As a Republican and the White House Chief of Staff for former President Donald Trump, Mark Meadows has had a long career in politics. Before this role, he was a representative for his home state of North Carolina for years. Meadows is known for his conservative views and how close he was to Trump during his presidency.
Meadows has a wife and children who have been with him through it all, but where do he and his family live? Although he has spent a number of years living in one state, he was actually born in Europe. Even though Meadows doesn't work in the White House anymore, he's back in the news in connection with the events that took place on Jan. 6 during the riots at the U.S. Capitol.
Where does Mark Meadows live?
According to the House of Representatives, Meadows lives in North Carolina. In fact, for years he represented the state. He held that position from 2013 to 2020. He left that role to become Trump's Chief of Staff. Meadows wasn't born in North Carolina. He was actually born on the Maginot Barracks military base in Verdun, France, on July 28, 1959.
Although Meadows has lived in different areas across North Carolina, he's now a senior partner at the CPI (Conservative Partnership Institute). According to the organization's website, it's all about providing "the support conservatives need." Founded by former South Carolina Senator Jim DeMint in 2017, CPI brings together conservative minds who "stick their necks out to put America first."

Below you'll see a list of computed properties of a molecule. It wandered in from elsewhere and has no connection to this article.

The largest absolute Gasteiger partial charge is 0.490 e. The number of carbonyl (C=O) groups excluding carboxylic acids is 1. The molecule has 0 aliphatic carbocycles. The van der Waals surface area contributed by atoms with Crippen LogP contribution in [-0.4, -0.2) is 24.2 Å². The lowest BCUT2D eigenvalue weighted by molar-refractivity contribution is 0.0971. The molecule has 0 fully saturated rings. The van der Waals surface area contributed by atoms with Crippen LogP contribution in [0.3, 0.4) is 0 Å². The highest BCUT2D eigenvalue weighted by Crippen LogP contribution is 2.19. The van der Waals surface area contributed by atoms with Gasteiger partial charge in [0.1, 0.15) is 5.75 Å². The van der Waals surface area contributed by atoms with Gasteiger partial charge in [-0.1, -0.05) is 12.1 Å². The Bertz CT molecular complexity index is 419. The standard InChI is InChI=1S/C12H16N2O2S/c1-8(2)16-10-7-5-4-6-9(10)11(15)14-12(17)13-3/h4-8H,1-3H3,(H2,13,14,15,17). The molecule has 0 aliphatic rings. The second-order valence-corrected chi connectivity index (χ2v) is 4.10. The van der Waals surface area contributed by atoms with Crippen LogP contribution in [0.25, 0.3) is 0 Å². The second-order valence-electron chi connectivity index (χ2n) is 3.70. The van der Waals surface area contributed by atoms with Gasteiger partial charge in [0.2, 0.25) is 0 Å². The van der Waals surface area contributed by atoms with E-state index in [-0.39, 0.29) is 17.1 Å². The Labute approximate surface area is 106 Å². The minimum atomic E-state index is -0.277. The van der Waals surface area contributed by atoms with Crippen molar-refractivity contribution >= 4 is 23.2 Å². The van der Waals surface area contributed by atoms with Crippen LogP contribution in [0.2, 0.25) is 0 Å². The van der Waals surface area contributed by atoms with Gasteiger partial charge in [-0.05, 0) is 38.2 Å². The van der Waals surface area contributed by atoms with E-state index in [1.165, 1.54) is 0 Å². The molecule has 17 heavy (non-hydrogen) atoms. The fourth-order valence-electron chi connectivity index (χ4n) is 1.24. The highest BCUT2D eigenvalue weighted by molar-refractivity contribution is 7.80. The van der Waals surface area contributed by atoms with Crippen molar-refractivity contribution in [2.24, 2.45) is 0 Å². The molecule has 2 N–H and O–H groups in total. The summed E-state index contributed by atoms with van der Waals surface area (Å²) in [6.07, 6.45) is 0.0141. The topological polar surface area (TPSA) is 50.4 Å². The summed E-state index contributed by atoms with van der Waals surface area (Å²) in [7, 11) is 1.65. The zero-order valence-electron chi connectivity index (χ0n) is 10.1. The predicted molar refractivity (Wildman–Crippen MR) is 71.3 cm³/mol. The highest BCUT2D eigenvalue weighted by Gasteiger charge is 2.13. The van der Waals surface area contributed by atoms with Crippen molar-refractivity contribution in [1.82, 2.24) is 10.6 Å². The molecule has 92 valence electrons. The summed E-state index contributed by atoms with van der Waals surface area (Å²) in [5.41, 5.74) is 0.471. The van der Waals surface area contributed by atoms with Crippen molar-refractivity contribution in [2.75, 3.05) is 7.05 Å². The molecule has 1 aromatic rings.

Mark Meadows' texts could be an important part of the Jan. 6 investigation.
In December, Meadows was connected to the storming of the Capitol on January 6, 2021. According to CNN, text messages sent to him are a "smoking gun" that shows that the people closest to Trump knew what would happen that day. The article says that people including Donald Trump Jr., Fox News host Laura Ingraham, and others were pressuring Meadows to get Trump to address the swarm of people.
"Mark, the president needs to tell people in the Capitol to go home," said Ingraham in a text message to Meadows. "This is hurting all of us. He is destroying his legacy." Political commentator for Fox News Brian Kilmeade also texted reportedly Meadows urging him to get Trump involved and stop what happened that day. "Please, get him on TV. Destroying everything you have accomplished."
According to The New York Times, the text messages were made public on Dec. 13. The people texting Meadows had also publicly tried to distance Trump from what was happening even though Trump wasn't saying anything.
How aware Trump was of the gravity of the events on Jan. 6 while things were going on isn't clear. However, it took a while for him to act on the situation. And when he did, it seemed as if he didn't have the urgency the situation needed. "I know your pain. I know you're hurt," Trump said. He went on to say that the election was "stolen" and it was actually a landslide win for him.